Many thanks to Syd Moore, who’s written this great post! I am a big fan of witches myself, so make sure you check out Syd’s Book, STRANGE MAGIC, published this week. Enjoy!
This top ten of witches in books and on screen has actually been quite difficult to write, mainly because there are just so many great ones that I couldn’t fit in. I have had to jettison some of my favourites such as Misty the Blue Witch, who was the cover girl for the spooky comic I read as a child. Between its pages my imagination was stirred so powerfully it ignited a lifelong interest in the supernatural.
I also had to omit the Owens sisters in Alice Hoffman’s Practical Magic who transformed on screen into Sandra Bullock and Nicole Kidman. Hard to forget that dazzling duo of wyrd sisters! So, without further ado …
10) Miss Price in Bedknobs and Broomsticks
Angela Lansbury plays a young(ish), not particularly child-friendly trainee witch in this great children’s comedy. Part animated, part live action, the plot follows Eglantine Price, a conman and three evacuee children in their quest to find the ‘substitutiary locomotion’ spell on the Star of Astoroth. It’s got German soldiers, football, a talking bear, dancing clothes and of course broomsticks all of which are sensibly navigated by the wonderful Ms Lansbury. Eglantine Price is a great character, both magically active and dedicated to her craft, whilst also very English and pragmatic. What more could one wish for in a witch?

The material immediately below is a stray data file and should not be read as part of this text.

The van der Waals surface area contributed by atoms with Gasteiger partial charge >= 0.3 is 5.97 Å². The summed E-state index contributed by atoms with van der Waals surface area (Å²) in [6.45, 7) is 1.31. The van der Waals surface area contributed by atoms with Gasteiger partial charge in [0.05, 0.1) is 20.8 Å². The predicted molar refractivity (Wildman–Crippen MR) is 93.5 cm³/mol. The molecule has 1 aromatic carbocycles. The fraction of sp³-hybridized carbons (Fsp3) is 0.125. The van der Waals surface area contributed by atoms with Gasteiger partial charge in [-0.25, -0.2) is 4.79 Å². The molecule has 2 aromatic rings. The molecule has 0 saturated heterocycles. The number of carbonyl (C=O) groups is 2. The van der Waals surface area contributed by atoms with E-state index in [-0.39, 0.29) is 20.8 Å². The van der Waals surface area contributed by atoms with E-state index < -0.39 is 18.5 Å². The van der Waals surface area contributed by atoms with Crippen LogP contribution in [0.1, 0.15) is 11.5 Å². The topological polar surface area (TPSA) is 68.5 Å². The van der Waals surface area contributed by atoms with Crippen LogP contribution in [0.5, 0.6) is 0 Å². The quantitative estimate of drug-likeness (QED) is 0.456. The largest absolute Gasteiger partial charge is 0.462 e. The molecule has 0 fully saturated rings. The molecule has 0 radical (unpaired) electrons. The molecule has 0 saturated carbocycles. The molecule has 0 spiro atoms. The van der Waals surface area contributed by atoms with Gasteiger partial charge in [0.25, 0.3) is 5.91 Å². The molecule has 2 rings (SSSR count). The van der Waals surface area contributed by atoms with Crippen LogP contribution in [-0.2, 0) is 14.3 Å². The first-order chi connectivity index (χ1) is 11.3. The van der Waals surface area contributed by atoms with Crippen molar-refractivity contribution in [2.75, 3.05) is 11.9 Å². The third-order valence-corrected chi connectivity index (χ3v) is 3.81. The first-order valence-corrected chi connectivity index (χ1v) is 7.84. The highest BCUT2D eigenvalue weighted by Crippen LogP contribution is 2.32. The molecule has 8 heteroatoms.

9) Circe – The Odyssey by Homer
The goddess of magic, witch and enchantress Circe was the daughter of a sun god and an Oceanid nymph. Sometimes she is also referred to as the daughter of Hecate, the goddess of witchcraft. Either way, in The Odyssey she was definitely pretty witchy. Odysseus happened upon her, living in a mansion, keeping lions and wolves as pets. Presumably unimpressed by the behaviour of his men in her house, she created a magic potion and turned them into pigs. Subsequently she seduced Odysseus, the hero, and kept him on her island for a year before dismissing him.
Loved by the Pre-Raphelites, she is often portrayed as a beautiful redhead with luscious long hair, bedecked in gold bands and long flowing robes; a kind of prototype hippy goth. She’s sexy and sensuous. Circe knows what she wants and isn’t afraid of using magic to get it. You’ve got to love that!